The lower section might produce Sickle-winged Guan, White-capped Parrot, Speckled Hummingbird, Fawn-breasted Brilliant, Bronzy Inca, Collared Inca, Chestnut-breasted Coronet, Long-tailed Sylph,  Crested Quetzal, Golden-headed Quetzal, Emerald ToucanetBlack-billed Mountain-Toucan, Strong-billed Woodcreeper,  Montane Woodcreeper, Long-tailed Antbird, Equatorial Rufous-vented Tapaculo, Ashy-headed Tyrannulet,  Sulphur-bellied Tyrannulet, Rufous-breasted Flycatcher, White-tailed Tyrannulet, Streak-necked Flycatcher, Cinnamon Flycatcher, Smoke-colored Pewee, Rufous-crowned Tody-Flycatcher, Flavescent Flycatcher, Handsome Flycatcher, Yellow-bellied Chat-Tyrant, Pale-edged Flycatcher, Golden-crowned Flycatcher, Lemon-browed Flycatcher, Green-and-black Fruiteater, Dusky Piha, Black-billed Peppershrike, Brown-capped Vireo, Mountain Wren, Slate-throated Whitestart, Russet-crowned Warbler, Bluish Flowerpiercer,  Masked Flowerpiercer, Blue-winged Mountain-Tanager, Common Bush-Tanager, Orange-bellied Euphonia, Black-eared Hemispingus, Oleaginous Hemispingus, Saffron-crowned Tanager, Flame-faced Tanager, Beryl-spangled Tanager, Black-capped Tanager, White-capped Tanager, Grass-green TanagerRufous-crested Tanager, Slaty Finch,Northern Mountain-Cacique, Subtropical Cacique  and Russet-backed Oropendola.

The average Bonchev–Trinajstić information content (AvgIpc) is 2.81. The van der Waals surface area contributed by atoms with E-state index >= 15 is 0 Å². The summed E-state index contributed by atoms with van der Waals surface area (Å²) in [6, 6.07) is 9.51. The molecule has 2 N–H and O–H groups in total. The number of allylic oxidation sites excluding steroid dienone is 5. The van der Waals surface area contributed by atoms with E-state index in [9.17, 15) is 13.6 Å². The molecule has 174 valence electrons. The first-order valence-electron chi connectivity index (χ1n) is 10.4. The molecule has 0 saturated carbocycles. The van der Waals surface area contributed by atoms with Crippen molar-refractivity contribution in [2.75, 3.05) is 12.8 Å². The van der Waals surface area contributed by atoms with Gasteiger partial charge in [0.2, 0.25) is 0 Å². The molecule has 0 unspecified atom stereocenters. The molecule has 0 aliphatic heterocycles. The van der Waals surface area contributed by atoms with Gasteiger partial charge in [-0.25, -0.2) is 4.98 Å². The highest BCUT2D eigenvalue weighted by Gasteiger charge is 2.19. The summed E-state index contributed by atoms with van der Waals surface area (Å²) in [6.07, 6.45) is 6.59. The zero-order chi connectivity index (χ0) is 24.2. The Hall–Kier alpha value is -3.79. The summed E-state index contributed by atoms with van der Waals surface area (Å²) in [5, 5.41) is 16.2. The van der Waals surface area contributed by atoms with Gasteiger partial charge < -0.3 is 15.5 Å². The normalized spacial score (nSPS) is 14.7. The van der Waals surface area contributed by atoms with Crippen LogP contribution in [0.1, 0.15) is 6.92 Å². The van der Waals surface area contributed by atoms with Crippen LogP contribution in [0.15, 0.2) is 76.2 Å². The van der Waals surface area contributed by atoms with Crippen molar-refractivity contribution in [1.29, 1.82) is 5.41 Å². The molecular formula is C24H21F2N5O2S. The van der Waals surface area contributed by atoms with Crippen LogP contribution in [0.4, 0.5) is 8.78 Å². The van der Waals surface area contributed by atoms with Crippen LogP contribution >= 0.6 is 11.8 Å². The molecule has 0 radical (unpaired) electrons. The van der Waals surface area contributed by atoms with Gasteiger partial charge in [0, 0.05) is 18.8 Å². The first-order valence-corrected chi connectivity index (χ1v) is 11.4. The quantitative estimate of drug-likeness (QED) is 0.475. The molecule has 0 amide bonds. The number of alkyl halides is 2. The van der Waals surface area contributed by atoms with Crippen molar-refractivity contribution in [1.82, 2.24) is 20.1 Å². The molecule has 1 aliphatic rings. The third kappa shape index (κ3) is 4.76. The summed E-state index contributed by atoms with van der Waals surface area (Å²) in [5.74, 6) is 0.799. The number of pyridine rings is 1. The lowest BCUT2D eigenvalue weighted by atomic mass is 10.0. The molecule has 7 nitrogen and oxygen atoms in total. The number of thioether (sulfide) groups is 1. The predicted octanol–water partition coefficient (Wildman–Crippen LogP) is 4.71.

The lower section of the road is much degraded and the habitat is dominated by pasture and agricultural land.  The little village of Plan de Milagro is the next point of reference that you will find at a fork some 70 km from Gualaceo.  The left hand side road takes you to Limon in some 11 km, and the right hand road descends downward 54 km more to Gualaquiza in the eastern Foothills.